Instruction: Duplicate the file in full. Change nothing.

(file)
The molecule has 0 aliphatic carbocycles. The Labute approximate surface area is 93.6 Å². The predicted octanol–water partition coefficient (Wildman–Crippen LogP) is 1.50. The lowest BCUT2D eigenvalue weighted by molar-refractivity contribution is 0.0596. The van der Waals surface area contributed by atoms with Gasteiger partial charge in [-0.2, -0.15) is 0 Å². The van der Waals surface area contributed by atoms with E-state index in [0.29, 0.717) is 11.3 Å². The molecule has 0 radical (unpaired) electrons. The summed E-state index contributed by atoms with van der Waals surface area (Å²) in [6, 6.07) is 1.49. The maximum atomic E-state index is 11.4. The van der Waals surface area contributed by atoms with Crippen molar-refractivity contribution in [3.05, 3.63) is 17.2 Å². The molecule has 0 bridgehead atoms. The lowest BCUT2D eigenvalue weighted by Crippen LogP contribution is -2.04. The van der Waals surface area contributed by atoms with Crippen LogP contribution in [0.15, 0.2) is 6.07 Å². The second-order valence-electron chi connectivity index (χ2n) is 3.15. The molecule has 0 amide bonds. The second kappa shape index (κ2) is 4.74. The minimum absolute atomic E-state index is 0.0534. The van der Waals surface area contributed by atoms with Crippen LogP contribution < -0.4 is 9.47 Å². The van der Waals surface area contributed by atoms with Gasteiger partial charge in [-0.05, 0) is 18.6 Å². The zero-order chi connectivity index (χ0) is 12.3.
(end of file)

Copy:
The molecule has 0 aliphatic carbocycles. The Labute approximate surface area is 93.6 Å². The predicted octanol–water partition coefficient (Wildman–Crippen LogP) is 1.50. The lowest BCUT2D eigenvalue weighted by molar-refractivity contribution is 0.0596. The van der Waals surface area contributed by atoms with Gasteiger partial charge in [-0.2, -0.15) is 0 Å². The van der Waals surface area contributed by atoms with E-state index in [0.29, 0.717) is 11.3 Å². The molecule has 0 radical (unpaired) electrons. The summed E-state index contributed by atoms with van der Waals surface area (Å²) in [6, 6.07) is 1.49. The maximum atomic E-state index is 11.4. The van der Waals surface area contributed by atoms with Crippen molar-refractivity contribution in [3.05, 3.63) is 17.2 Å². The molecule has 0 bridgehead atoms. The lowest BCUT2D eigenvalue weighted by Crippen LogP contribution is -2.04. The van der Waals surface area contributed by atoms with Crippen LogP contribution in [0.15, 0.2) is 6.07 Å². The second-order valence-electron chi connectivity index (χ2n) is 3.15. The molecule has 0 amide bonds. The second kappa shape index (κ2) is 4.74. The minimum absolute atomic E-state index is 0.0534. The van der Waals surface area contributed by atoms with Crippen LogP contribution < -0.4 is 9.47 Å². The van der Waals surface area contributed by atoms with Gasteiger partial charge in [-0.05, 0) is 18.6 Å². The zero-order chi connectivity index (χ0) is 12.3.